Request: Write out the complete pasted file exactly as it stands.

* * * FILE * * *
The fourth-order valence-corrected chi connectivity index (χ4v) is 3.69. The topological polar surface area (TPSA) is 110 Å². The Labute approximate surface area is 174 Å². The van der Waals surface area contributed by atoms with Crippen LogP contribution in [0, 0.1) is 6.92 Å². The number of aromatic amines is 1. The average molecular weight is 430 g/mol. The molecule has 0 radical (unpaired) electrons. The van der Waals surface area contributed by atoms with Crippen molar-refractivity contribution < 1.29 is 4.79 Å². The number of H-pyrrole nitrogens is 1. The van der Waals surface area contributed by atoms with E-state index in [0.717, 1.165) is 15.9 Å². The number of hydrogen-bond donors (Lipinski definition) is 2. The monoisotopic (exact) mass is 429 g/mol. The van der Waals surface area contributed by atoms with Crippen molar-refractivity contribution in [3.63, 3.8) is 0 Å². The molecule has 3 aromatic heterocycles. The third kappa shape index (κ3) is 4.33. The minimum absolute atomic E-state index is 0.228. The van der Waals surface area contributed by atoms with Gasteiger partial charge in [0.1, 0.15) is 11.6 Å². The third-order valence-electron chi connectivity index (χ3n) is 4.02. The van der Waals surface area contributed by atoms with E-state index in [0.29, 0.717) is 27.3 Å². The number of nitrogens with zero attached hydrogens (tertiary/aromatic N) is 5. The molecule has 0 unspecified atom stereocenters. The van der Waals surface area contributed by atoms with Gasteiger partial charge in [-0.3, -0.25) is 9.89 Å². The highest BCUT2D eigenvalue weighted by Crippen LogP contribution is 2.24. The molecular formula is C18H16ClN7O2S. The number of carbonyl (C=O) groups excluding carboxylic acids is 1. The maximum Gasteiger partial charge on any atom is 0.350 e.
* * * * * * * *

The fourth-order valence-corrected chi connectivity index (χ4v) is 3.69. The topological polar surface area (TPSA) is 110 Å². The Labute approximate surface area is 174 Å². The van der Waals surface area contributed by atoms with Crippen LogP contribution in [0, 0.1) is 6.92 Å². The number of aromatic amines is 1. The average molecular weight is 430 g/mol. The molecule has 0 radical (unpaired) electrons. The van der Waals surface area contributed by atoms with Crippen molar-refractivity contribution < 1.29 is 4.79 Å². The number of H-pyrrole nitrogens is 1. The van der Waals surface area contributed by atoms with E-state index in [0.717, 1.165) is 15.9 Å². The number of hydrogen-bond donors (Lipinski definition) is 2. The monoisotopic (exact) mass is 429 g/mol. The van der Waals surface area contributed by atoms with Crippen molar-refractivity contribution in [3.63, 3.8) is 0 Å². The molecule has 3 aromatic heterocycles. The third kappa shape index (κ3) is 4.33. The minimum absolute atomic E-state index is 0.228. The van der Waals surface area contributed by atoms with Gasteiger partial charge in [0.1, 0.15) is 11.6 Å². The third-order valence-electron chi connectivity index (χ3n) is 4.02. The van der Waals surface area contributed by atoms with E-state index in [0.29, 0.717) is 27.3 Å². The number of nitrogens with zero attached hydrogens (tertiary/aromatic N) is 5. The molecule has 0 unspecified atom stereocenters. The van der Waals surface area contributed by atoms with Gasteiger partial charge in [-0.3, -0.25) is 9.89 Å². The highest BCUT2D eigenvalue weighted by Crippen LogP contribution is 2.24. The molecular formula is C18H16ClN7O2S. The number of carbonyl (C=O) groups excluding carboxylic acids is 1. The maximum Gasteiger partial charge on any atom is 0.350 e.